2020 was the year in which the world faced a terrible global pandemic: COVID-19. However, for the Black community another global issue became intertwined: racial injustice. Throughout the enigmatic months of this year, we have seen countless members of the Black community die senselessly: George Floyd, Breonna Taylor, Ahmaud Aubrey; the list continues on. Each victim was murdered unjustly, with their family torn in the process. Being a Black man in America, living through this reprise has been disheartening. The Black population, while not related, is vulnerable and left numb due to the several injustices that affect our community. How much must we suffer until we gain equality? Through the grief, countless members and allies rose up in order to act for equity and peace. Now that the school year has brought us closer together, UConn is no different.
On Wednesday, UConn’s African American Cultural Center (AACC), as well as many other organizations, came together to host a vigil in remembrance of those within the Black community who we have lost due to the racial injustice that resides within society. In the event, we had students, the president of UConn and teachers alike host a panel to speak against what has been happening in the world as well as what UConn can do to accommodate and tend to the BIPOC community.
“The vigil is here to remind us that the summer protests and actions that have occurred have brought us to a place where we now need to recognize such actions and justice that needs to be worked on as we continue to find peace within our community as well as ourselves,” Guymara Manigat, a seventh-semester allied health sciences major and the senior advisor of the AACC, said.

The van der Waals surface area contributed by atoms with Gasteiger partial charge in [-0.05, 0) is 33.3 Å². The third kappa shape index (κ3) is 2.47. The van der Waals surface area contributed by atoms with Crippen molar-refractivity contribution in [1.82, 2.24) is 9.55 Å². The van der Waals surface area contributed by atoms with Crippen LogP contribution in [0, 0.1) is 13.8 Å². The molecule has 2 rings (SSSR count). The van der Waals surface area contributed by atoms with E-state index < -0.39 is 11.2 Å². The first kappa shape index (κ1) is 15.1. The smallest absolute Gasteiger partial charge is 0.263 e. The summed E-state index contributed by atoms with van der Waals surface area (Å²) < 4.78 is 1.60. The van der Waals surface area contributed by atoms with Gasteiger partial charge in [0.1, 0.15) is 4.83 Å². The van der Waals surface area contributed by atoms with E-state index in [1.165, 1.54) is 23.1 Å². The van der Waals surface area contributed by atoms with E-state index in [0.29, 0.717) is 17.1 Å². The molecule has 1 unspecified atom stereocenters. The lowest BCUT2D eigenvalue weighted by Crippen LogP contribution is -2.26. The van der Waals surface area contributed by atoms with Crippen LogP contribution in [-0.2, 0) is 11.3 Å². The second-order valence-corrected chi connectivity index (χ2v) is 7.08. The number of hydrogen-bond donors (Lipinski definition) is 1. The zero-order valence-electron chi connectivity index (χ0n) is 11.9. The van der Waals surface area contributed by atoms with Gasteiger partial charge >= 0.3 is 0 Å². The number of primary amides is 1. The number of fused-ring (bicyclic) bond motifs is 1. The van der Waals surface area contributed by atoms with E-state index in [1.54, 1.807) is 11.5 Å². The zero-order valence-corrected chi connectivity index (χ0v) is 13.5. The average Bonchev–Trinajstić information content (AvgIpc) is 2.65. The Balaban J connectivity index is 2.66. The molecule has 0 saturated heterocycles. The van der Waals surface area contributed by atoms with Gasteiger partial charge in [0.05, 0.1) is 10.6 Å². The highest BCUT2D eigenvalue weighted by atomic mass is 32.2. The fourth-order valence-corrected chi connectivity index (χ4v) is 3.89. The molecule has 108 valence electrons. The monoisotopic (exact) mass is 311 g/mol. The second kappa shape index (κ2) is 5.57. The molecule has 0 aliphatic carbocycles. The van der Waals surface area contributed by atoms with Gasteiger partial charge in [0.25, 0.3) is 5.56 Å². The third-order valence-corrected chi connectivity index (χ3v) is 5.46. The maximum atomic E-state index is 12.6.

In terms of change, what did the students and teachers who attended this vigil have in mind? A few points that came across are as follows: mandatory classes that speak on social and racial injustice, an increase in minority faculty representation, an increase in BIPOC mental health workers, as well as absentee ballots in order to exercise the students’ rights to vote.
“A vigil of this nature had to happen,” Omar Gebril, a seventh-semester psychology and Arabic and Islamic civilizations major and representative for various student athletes, said. “It starts with a few people who are demanding to have their voices heard. We live in a society where countless acts of social injustice go without consequence especially when it comes to police brutality. It’s all unacceptable.”
As demoralizing as this period of time has been, change is more imminent than ever before. It begins with us, the students, the Black community, the allies. We need to use our voices and our power to speak on those who have been left to suffer. In complete darkness we are all the same, yet we are not seen as such. In order to live in a world where every individual is allowed to live as they are in their truth through diversity, equity and inclusivity, we need to speak on change and act for peace.